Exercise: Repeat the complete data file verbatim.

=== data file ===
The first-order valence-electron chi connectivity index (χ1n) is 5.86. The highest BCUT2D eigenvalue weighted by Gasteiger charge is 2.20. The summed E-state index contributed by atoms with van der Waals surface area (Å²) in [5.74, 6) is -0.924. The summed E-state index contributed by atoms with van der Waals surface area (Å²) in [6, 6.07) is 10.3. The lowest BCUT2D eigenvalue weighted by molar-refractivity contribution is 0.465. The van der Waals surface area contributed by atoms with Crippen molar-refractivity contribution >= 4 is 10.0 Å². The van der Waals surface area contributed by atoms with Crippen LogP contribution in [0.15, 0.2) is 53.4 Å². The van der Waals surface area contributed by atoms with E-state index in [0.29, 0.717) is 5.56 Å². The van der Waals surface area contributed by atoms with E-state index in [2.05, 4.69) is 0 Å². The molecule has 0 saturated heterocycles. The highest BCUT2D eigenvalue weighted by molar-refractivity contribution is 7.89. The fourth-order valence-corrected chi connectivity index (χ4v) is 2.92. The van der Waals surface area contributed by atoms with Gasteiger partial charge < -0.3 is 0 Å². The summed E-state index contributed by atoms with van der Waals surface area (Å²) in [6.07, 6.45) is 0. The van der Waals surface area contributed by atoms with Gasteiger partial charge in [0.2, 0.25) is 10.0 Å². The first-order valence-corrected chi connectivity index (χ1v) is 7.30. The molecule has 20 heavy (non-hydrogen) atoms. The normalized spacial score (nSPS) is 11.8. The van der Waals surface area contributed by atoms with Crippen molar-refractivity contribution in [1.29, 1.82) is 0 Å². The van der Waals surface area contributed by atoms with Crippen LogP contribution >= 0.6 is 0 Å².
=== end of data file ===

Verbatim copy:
The first-order valence-electron chi connectivity index (χ1n) is 5.86. The highest BCUT2D eigenvalue weighted by Gasteiger charge is 2.20. The summed E-state index contributed by atoms with van der Waals surface area (Å²) in [5.74, 6) is -0.924. The summed E-state index contributed by atoms with van der Waals surface area (Å²) in [6, 6.07) is 10.3. The lowest BCUT2D eigenvalue weighted by molar-refractivity contribution is 0.465. The van der Waals surface area contributed by atoms with Crippen molar-refractivity contribution >= 4 is 10.0 Å². The van der Waals surface area contributed by atoms with Crippen LogP contribution in [0.15, 0.2) is 53.4 Å². The van der Waals surface area contributed by atoms with E-state index in [0.29, 0.717) is 5.56 Å². The van der Waals surface area contributed by atoms with E-state index in [2.05, 4.69) is 0 Å². The molecule has 0 saturated heterocycles. The highest BCUT2D eigenvalue weighted by molar-refractivity contribution is 7.89. The fourth-order valence-corrected chi connectivity index (χ4v) is 2.92. The van der Waals surface area contributed by atoms with Gasteiger partial charge < -0.3 is 0 Å². The summed E-state index contributed by atoms with van der Waals surface area (Å²) in [6.07, 6.45) is 0. The van der Waals surface area contributed by atoms with Gasteiger partial charge in [0.2, 0.25) is 10.0 Å². The first-order valence-corrected chi connectivity index (χ1v) is 7.30. The molecule has 20 heavy (non-hydrogen) atoms. The normalized spacial score (nSPS) is 11.8. The van der Waals surface area contributed by atoms with Crippen molar-refractivity contribution in [1.29, 1.82) is 0 Å². The van der Waals surface area contributed by atoms with Crippen LogP contribution >= 0.6 is 0 Å².